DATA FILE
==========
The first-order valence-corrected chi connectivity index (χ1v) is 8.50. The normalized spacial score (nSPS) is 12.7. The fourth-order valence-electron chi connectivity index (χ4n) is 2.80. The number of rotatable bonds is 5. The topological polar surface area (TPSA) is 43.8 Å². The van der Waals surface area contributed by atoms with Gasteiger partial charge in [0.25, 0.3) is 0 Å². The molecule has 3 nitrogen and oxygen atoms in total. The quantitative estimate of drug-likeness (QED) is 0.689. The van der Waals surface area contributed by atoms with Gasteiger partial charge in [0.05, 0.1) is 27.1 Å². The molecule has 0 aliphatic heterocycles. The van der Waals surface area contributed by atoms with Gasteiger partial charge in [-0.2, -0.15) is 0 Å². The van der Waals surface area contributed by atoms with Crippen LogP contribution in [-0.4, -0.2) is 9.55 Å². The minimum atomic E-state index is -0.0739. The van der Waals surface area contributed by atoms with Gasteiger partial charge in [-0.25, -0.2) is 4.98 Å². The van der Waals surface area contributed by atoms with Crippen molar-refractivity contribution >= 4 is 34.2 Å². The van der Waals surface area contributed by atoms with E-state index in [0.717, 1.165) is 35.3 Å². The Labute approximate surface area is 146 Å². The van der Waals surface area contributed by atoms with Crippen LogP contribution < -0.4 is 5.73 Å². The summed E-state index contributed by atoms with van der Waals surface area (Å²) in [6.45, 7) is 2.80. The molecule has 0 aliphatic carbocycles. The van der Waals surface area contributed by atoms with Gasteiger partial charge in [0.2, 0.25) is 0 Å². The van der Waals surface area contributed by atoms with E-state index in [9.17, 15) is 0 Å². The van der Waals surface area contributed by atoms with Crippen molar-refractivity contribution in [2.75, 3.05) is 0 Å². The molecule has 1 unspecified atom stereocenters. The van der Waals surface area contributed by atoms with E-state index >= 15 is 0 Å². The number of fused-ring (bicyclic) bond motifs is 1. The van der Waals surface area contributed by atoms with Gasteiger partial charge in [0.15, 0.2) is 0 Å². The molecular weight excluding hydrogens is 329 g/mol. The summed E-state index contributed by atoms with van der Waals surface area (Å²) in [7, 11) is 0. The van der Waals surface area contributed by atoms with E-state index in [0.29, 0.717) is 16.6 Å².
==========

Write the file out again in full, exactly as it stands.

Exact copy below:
The first-order valence-corrected chi connectivity index (χ1v) is 8.50. The normalized spacial score (nSPS) is 12.7. The fourth-order valence-electron chi connectivity index (χ4n) is 2.80. The number of rotatable bonds is 5. The topological polar surface area (TPSA) is 43.8 Å². The van der Waals surface area contributed by atoms with Gasteiger partial charge in [0.25, 0.3) is 0 Å². The molecule has 3 nitrogen and oxygen atoms in total. The quantitative estimate of drug-likeness (QED) is 0.689. The van der Waals surface area contributed by atoms with Gasteiger partial charge in [0.05, 0.1) is 27.1 Å². The molecule has 0 aliphatic heterocycles. The van der Waals surface area contributed by atoms with Gasteiger partial charge in [-0.2, -0.15) is 0 Å². The van der Waals surface area contributed by atoms with Crippen LogP contribution in [-0.4, -0.2) is 9.55 Å². The minimum atomic E-state index is -0.0739. The van der Waals surface area contributed by atoms with Gasteiger partial charge in [-0.25, -0.2) is 4.98 Å². The van der Waals surface area contributed by atoms with Crippen molar-refractivity contribution >= 4 is 34.2 Å². The van der Waals surface area contributed by atoms with E-state index in [0.717, 1.165) is 35.3 Å². The Labute approximate surface area is 146 Å². The van der Waals surface area contributed by atoms with Crippen LogP contribution < -0.4 is 5.73 Å². The summed E-state index contributed by atoms with van der Waals surface area (Å²) in [6.45, 7) is 2.80. The molecule has 0 aliphatic carbocycles. The van der Waals surface area contributed by atoms with Gasteiger partial charge in [0.2, 0.25) is 0 Å². The van der Waals surface area contributed by atoms with E-state index in [9.17, 15) is 0 Å². The van der Waals surface area contributed by atoms with Crippen molar-refractivity contribution in [2.75, 3.05) is 0 Å². The molecule has 1 unspecified atom stereocenters. The van der Waals surface area contributed by atoms with E-state index >= 15 is 0 Å². The number of fused-ring (bicyclic) bond motifs is 1. The van der Waals surface area contributed by atoms with Gasteiger partial charge in [0.15, 0.2) is 0 Å². The molecular weight excluding hydrogens is 329 g/mol. The summed E-state index contributed by atoms with van der Waals surface area (Å²) in [7, 11) is 0. The van der Waals surface area contributed by atoms with E-state index in [0.29, 0.717) is 16.6 Å².